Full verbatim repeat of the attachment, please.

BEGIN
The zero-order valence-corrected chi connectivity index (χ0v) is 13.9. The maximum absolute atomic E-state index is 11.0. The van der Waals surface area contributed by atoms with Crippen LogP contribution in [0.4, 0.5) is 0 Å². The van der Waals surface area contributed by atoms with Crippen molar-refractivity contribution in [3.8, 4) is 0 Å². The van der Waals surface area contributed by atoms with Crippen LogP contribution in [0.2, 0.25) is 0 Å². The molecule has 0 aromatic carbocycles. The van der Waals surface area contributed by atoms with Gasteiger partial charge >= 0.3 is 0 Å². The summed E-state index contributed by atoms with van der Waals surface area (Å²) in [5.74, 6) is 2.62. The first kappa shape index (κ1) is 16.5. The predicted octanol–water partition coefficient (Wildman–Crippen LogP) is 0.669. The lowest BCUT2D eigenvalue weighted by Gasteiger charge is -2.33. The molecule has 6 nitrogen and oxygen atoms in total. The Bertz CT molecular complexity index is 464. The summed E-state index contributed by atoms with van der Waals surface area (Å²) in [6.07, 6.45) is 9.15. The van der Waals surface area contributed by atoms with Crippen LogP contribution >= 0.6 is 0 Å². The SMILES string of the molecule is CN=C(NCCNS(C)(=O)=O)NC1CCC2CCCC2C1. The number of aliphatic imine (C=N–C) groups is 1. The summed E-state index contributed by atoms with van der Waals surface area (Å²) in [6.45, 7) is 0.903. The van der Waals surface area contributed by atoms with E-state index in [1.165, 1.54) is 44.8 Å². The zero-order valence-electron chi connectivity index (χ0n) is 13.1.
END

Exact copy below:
The zero-order valence-corrected chi connectivity index (χ0v) is 13.9. The maximum absolute atomic E-state index is 11.0. The van der Waals surface area contributed by atoms with Crippen LogP contribution in [0.4, 0.5) is 0 Å². The van der Waals surface area contributed by atoms with Crippen molar-refractivity contribution in [3.8, 4) is 0 Å². The van der Waals surface area contributed by atoms with Crippen LogP contribution in [0.2, 0.25) is 0 Å². The molecule has 0 aromatic carbocycles. The van der Waals surface area contributed by atoms with Gasteiger partial charge >= 0.3 is 0 Å². The summed E-state index contributed by atoms with van der Waals surface area (Å²) in [5.74, 6) is 2.62. The first kappa shape index (κ1) is 16.5. The predicted octanol–water partition coefficient (Wildman–Crippen LogP) is 0.669. The lowest BCUT2D eigenvalue weighted by Gasteiger charge is -2.33. The molecule has 6 nitrogen and oxygen atoms in total. The Bertz CT molecular complexity index is 464. The summed E-state index contributed by atoms with van der Waals surface area (Å²) in [6.07, 6.45) is 9.15. The van der Waals surface area contributed by atoms with Crippen LogP contribution >= 0.6 is 0 Å². The SMILES string of the molecule is CN=C(NCCNS(C)(=O)=O)NC1CCC2CCCC2C1. The number of aliphatic imine (C=N–C) groups is 1. The summed E-state index contributed by atoms with van der Waals surface area (Å²) in [6.45, 7) is 0.903. The van der Waals surface area contributed by atoms with E-state index in [1.165, 1.54) is 44.8 Å². The zero-order valence-electron chi connectivity index (χ0n) is 13.1.